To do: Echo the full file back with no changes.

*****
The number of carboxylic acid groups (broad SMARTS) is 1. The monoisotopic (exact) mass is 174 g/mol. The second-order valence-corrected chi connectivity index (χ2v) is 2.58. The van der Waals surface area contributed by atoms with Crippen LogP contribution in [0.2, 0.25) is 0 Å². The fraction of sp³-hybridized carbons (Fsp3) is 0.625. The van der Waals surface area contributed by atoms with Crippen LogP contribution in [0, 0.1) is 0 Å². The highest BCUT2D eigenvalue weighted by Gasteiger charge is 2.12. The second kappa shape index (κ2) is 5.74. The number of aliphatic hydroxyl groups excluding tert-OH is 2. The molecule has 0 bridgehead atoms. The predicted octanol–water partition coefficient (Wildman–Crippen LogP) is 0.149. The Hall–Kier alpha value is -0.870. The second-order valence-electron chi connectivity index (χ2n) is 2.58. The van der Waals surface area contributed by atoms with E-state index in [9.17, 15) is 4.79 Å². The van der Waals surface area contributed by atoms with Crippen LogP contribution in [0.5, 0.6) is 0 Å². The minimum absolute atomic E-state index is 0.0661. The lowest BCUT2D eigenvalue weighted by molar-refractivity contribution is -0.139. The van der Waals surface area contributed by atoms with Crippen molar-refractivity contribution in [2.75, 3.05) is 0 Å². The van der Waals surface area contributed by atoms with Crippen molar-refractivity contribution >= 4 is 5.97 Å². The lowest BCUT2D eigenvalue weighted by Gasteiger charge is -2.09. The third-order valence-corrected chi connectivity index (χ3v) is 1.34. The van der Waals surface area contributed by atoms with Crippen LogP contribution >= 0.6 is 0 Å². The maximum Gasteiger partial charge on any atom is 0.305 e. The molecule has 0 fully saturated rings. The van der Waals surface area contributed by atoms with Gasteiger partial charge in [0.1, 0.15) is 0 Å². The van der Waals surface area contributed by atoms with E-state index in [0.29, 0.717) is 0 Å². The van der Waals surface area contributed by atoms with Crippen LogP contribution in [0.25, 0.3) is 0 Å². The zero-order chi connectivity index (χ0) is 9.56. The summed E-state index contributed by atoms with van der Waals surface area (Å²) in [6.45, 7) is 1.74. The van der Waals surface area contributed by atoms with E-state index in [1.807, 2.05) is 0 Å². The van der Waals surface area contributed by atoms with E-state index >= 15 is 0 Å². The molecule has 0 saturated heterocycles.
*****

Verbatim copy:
The number of carboxylic acid groups (broad SMARTS) is 1. The monoisotopic (exact) mass is 174 g/mol. The second-order valence-corrected chi connectivity index (χ2v) is 2.58. The van der Waals surface area contributed by atoms with Crippen LogP contribution in [0.2, 0.25) is 0 Å². The fraction of sp³-hybridized carbons (Fsp3) is 0.625. The van der Waals surface area contributed by atoms with Crippen LogP contribution in [0, 0.1) is 0 Å². The highest BCUT2D eigenvalue weighted by Gasteiger charge is 2.12. The second kappa shape index (κ2) is 5.74. The number of aliphatic hydroxyl groups excluding tert-OH is 2. The molecule has 0 bridgehead atoms. The predicted octanol–water partition coefficient (Wildman–Crippen LogP) is 0.149. The Hall–Kier alpha value is -0.870. The second-order valence-electron chi connectivity index (χ2n) is 2.58. The van der Waals surface area contributed by atoms with E-state index in [9.17, 15) is 4.79 Å². The van der Waals surface area contributed by atoms with Crippen LogP contribution in [0.5, 0.6) is 0 Å². The minimum absolute atomic E-state index is 0.0661. The lowest BCUT2D eigenvalue weighted by molar-refractivity contribution is -0.139. The van der Waals surface area contributed by atoms with Crippen molar-refractivity contribution in [2.75, 3.05) is 0 Å². The van der Waals surface area contributed by atoms with Crippen molar-refractivity contribution >= 4 is 5.97 Å². The lowest BCUT2D eigenvalue weighted by Gasteiger charge is -2.09. The third-order valence-corrected chi connectivity index (χ3v) is 1.34. The van der Waals surface area contributed by atoms with Crippen LogP contribution >= 0.6 is 0 Å². The maximum Gasteiger partial charge on any atom is 0.305 e. The molecule has 0 fully saturated rings. The van der Waals surface area contributed by atoms with Gasteiger partial charge in [0.1, 0.15) is 0 Å². The van der Waals surface area contributed by atoms with E-state index in [0.29, 0.717) is 0 Å². The van der Waals surface area contributed by atoms with Crippen LogP contribution in [0.25, 0.3) is 0 Å². The zero-order chi connectivity index (χ0) is 9.56. The summed E-state index contributed by atoms with van der Waals surface area (Å²) in [6.45, 7) is 1.74. The van der Waals surface area contributed by atoms with E-state index in [1.807, 2.05) is 0 Å². The van der Waals surface area contributed by atoms with E-state index >= 15 is 0 Å². The molecule has 0 saturated heterocycles.